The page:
As our friend, Yuri Kantor, pointed out to us, a shift in taxonomy in Russia can have consequences for mussel conservation. The Red Data Book of the Russian Federation is a national counterpart to the Red List produced by the International Union for the Conservation of Nature. Widespread abandonment of split Comparatory species for lumped biological species could result in freshwater mussel populations bureaucratically shifting from one conservation status to another and sowing confusion for the people that study and manage those mollusks.** But perhaps some extra paperwork is worth taxonomic détente.

* Obviously, the distribution of Anodonta is interesting — in the sense that it makes no biogeographical sense. It is the among last remnants of the 19th century system wherein all known mussels we basically classified as either Unio, Anodonta, or Margaritifera. Since Simpson (1900), those unwieldy, unnatural genera have been whittled down as new genera were described/recognized. The type species of Anodont is A. cygnea, so Anodonta sensu strico is certainly part of the European fauna. "Anodonta" has finally been scrubbed from eastern North American mussel fauna and replaced by Pyganodon, Utterbackia, and Utterbackiana, but you don't need too be too gray to remember when Anodonta grandis, A. imbecillis, and A. suborbiculata were all in common usage. The taxonomy of western American anodontas remains to be modernized.

** Yuri has also pointed out that in the latest (as yet unapproved) Red Book, the Comparatory Species have already been removed.


Phylum Mollusca
Class Bivalvia
Subclass Palaeoheterodonta
Order Unionoida

Superfamily UNIONOIDEA Rafinesque, 1820
Family UNIONIDAE s.s
Subfamily UNIONINAE s.s.
Tribe ANODONTINI Rafinesque, 1820

Genus Anodonta Lamarck, 1999

Species Anodonta anatina Linnaeus, 1758)

To find out more about the taxonomy of Anodonta anatina, the Nouvelle École, and the Comparatory Method, check out:
  • Bogatov, V.V. 2013. A lengthy discussion concerning the composition of the genus Margaritifera Schum., 1915 [sic] (Mollusca, Bivalvia). Biology Bulletin 40: 488-481.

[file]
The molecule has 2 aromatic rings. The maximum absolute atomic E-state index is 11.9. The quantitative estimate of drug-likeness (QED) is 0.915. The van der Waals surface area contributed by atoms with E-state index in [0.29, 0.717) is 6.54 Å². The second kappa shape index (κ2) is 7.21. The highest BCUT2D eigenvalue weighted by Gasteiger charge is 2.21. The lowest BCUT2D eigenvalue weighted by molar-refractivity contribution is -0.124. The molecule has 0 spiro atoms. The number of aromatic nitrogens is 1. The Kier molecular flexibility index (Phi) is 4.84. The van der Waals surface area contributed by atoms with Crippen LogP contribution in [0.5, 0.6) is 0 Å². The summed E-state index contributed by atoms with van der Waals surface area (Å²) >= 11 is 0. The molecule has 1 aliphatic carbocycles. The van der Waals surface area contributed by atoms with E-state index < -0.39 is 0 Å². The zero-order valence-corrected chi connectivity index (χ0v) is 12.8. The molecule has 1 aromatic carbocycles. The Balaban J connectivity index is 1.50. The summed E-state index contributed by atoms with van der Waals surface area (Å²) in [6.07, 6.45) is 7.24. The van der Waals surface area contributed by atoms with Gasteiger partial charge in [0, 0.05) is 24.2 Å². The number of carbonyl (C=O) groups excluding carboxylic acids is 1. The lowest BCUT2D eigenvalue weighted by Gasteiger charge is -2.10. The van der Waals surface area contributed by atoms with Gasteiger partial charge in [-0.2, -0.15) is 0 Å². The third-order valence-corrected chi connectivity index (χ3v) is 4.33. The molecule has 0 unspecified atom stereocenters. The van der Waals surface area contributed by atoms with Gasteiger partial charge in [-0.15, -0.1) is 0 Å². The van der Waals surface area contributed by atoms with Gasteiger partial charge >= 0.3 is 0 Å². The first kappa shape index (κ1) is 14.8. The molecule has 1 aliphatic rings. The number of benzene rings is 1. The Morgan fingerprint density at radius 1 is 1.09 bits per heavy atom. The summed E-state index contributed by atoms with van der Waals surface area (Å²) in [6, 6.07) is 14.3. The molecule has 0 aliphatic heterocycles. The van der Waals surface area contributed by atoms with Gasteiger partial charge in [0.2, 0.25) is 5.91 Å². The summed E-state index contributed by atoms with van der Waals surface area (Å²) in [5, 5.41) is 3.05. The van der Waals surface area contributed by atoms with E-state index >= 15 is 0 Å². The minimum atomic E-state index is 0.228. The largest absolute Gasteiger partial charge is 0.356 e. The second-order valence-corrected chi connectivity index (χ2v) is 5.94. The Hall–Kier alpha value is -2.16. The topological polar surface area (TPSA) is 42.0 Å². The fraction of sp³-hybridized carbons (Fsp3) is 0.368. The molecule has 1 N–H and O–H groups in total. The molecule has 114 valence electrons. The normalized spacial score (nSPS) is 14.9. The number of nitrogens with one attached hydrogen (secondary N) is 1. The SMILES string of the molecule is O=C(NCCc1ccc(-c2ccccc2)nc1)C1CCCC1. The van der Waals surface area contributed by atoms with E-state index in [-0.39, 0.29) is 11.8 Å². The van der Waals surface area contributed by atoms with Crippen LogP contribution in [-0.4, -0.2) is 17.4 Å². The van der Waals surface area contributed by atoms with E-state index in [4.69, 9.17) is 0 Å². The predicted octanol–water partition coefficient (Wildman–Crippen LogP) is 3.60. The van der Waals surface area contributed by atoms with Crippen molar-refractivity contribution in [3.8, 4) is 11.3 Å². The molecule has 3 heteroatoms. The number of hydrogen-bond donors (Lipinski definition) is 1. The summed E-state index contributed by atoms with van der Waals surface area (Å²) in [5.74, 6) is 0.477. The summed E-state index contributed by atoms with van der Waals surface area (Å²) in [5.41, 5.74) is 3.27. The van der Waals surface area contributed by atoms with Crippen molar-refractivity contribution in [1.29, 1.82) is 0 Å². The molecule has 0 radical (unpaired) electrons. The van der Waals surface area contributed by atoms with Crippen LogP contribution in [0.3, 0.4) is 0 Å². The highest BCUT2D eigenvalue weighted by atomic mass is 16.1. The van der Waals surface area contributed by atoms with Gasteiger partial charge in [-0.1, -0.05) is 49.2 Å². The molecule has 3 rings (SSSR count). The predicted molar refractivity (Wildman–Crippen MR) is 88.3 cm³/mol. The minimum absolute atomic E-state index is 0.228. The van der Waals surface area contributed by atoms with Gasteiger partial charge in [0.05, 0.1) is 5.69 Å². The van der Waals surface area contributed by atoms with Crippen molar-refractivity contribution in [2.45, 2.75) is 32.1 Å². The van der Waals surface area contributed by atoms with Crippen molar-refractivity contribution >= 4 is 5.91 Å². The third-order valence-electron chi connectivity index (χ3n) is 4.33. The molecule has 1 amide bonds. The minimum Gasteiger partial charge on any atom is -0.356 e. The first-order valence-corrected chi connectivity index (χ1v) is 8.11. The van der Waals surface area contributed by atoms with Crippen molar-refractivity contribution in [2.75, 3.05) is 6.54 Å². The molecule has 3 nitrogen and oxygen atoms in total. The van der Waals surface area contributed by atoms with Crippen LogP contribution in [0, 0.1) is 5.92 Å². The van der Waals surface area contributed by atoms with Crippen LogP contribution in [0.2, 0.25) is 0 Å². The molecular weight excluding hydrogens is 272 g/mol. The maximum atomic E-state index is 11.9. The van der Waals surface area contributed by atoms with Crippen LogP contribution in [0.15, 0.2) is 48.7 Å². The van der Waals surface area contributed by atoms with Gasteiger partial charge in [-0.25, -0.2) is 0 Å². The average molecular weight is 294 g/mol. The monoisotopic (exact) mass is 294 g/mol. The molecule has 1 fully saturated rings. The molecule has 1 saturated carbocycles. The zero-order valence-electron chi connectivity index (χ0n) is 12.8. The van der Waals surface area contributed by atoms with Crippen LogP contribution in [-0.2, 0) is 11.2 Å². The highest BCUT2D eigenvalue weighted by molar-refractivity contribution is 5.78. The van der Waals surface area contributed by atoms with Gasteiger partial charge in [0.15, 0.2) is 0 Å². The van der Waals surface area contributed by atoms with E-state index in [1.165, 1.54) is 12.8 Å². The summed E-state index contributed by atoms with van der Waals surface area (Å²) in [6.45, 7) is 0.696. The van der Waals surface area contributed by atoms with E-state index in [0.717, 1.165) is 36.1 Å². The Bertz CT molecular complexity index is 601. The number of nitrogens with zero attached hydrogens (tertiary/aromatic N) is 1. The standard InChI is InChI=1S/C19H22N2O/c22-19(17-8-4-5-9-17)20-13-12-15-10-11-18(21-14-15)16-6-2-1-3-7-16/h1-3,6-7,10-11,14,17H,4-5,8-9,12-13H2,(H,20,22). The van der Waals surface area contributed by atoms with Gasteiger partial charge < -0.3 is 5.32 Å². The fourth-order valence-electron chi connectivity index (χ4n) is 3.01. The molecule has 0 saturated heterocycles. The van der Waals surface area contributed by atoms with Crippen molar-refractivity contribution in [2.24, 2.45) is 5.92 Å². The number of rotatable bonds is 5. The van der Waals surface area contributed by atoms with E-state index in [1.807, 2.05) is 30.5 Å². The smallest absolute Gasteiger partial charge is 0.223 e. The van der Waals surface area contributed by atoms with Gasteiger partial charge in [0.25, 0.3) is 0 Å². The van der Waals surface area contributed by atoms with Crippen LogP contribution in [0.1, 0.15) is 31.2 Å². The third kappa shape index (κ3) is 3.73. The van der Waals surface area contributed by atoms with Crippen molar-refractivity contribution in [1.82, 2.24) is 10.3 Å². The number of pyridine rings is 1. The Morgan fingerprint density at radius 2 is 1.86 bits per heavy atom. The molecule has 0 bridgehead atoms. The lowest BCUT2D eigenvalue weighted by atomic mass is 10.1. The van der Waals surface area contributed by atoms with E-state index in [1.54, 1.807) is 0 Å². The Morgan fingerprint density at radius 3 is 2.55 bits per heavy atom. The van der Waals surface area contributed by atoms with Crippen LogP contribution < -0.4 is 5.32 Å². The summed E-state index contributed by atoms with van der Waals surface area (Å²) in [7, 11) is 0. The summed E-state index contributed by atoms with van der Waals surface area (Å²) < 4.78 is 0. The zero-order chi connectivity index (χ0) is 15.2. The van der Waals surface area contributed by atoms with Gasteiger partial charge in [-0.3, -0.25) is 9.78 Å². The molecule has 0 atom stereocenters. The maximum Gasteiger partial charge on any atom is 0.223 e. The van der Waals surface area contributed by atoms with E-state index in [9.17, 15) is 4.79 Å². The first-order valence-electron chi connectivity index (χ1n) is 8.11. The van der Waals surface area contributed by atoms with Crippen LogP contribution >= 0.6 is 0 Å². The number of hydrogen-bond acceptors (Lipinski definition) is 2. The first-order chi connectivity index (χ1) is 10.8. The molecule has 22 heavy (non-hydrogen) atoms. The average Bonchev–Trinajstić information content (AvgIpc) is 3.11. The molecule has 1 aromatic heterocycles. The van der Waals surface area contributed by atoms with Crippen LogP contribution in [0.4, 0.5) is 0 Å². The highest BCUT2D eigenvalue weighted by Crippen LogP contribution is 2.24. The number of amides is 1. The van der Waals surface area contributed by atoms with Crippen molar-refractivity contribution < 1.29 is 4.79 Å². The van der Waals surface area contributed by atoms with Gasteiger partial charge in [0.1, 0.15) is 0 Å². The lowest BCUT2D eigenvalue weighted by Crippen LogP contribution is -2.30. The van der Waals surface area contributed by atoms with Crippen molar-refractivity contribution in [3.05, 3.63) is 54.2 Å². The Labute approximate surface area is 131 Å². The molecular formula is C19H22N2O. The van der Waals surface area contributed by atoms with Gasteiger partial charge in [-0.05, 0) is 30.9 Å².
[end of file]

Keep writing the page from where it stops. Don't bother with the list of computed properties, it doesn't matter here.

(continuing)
• Bogatov, V.V., T.V. Neretina, A.S. Anisimova & A. Abdrakhmanov. 2018. Evaluation of the applicability of the Comparatory Method for species diagnosis of Unionidae (Bivalvia) by genetic analysis. Doklady Biological Sciences 482: 202-205.
  • Bolotov, I.N., A.A. Makhrov, Yu.V. Bespalaya, I.V. Vikhrev, O.V. Aksenova et al. 2013. Results of testing the Comparatory Method: The curvature of the shell valve frontal section is inappropriate as a systematic character for the freshwater pearl mussel genus Margaritifera. Biology Bulletin 40(2): 221-231.
  • Cummings, K.S. D.L. Graf. 2009. Mollusca: Bivalvia. [in] J.H. Thorp & A.P. Covich (eds.). Ecology and Classification of North American Freshwater Invertebrates, 3rd edition. Academic Press-Elsevier, New York. pp. 309-384.
  • Graf, D.L. 2007. Palearctic freshwater mussel (Mollusca: Bivalvia: Unionoida) diversity and the Comparatory Method as a species concept. Proceedings of the Academy of Natural Sciences of Philadelphia 156: 71-88. 
  • Graf, D.L. 2010. Funeral for the Nouvelle École –iana generic names introduced for freshwater mussels (Mollusca: Bivalvia: Unionoida). Proceedings of the Academy of Natural Sciences of Philadelphia 159: 1-24.
  • Graf, D.L. 2011. Types of French freshwater mussels (Mollusca, Bivalvia, Unionoidea) in the Arnould Locard Collection at the Muséum national d'Histoire naturelle, Paris. Zoosystema 33: 451-514.
  • Graf, D.L. & K.S. Cummings. 2007. Review of the systematics and global diversity of freshwater mussel species (Bivalvia: Unionoida). Journal of Molluscan Studies 73: 291-314.
  • Haas, F. 1969. Superfamilia Unionacea. Das Tierreich 88: 1-663.
  • Kantor, Y.I., M.V. Vinarski, A.A. Schileyko & A.V. Sysoev. 2010. Catalogue of the Continental Mollusks of Russia and Adjacent Territories. 330 pp.
  • Klishko, O.K., M. Lopes-Lima, A.E. Bogan, D.V. Matafonov & E. Froufe. 2018. Morphological and molecular analyses of Anodontinae species (Bivalvia, Unionidae) of Lake Baikal and Transbaikalia. PLoS One 13(4), e0194944: 1-16.
  • Korniushin, A.V. 1998. Review of the studies on freshwater mollusc systematics carried out by the Russian taxonomic school. Malacological Review - Bivalvia I 7: 65-82.
  • Shikov, E.V. and M.N. Zatravkin. 1991. The comparative method of taxonomic study of Bivalvia used by Soviet malacologists. Malakologische Abhandlungen 15: 149-159.
  • Simpson, C.T. 1900. Synopsis of the naiades, or pearly fresh-water mussels. Proceedings of the United States National Museum 22: 501-1044.
  • Starobogatov, Ya.I., L.A. Prozorova, V.V. Bogatov & E.M. Sayenko. 2004. Bivalvia. Key to the Freshwater Invertebrates of Russia and Adjacent Lands, vol. 6 (molluscs, polychaetes, nemerteans). pp. 11-251.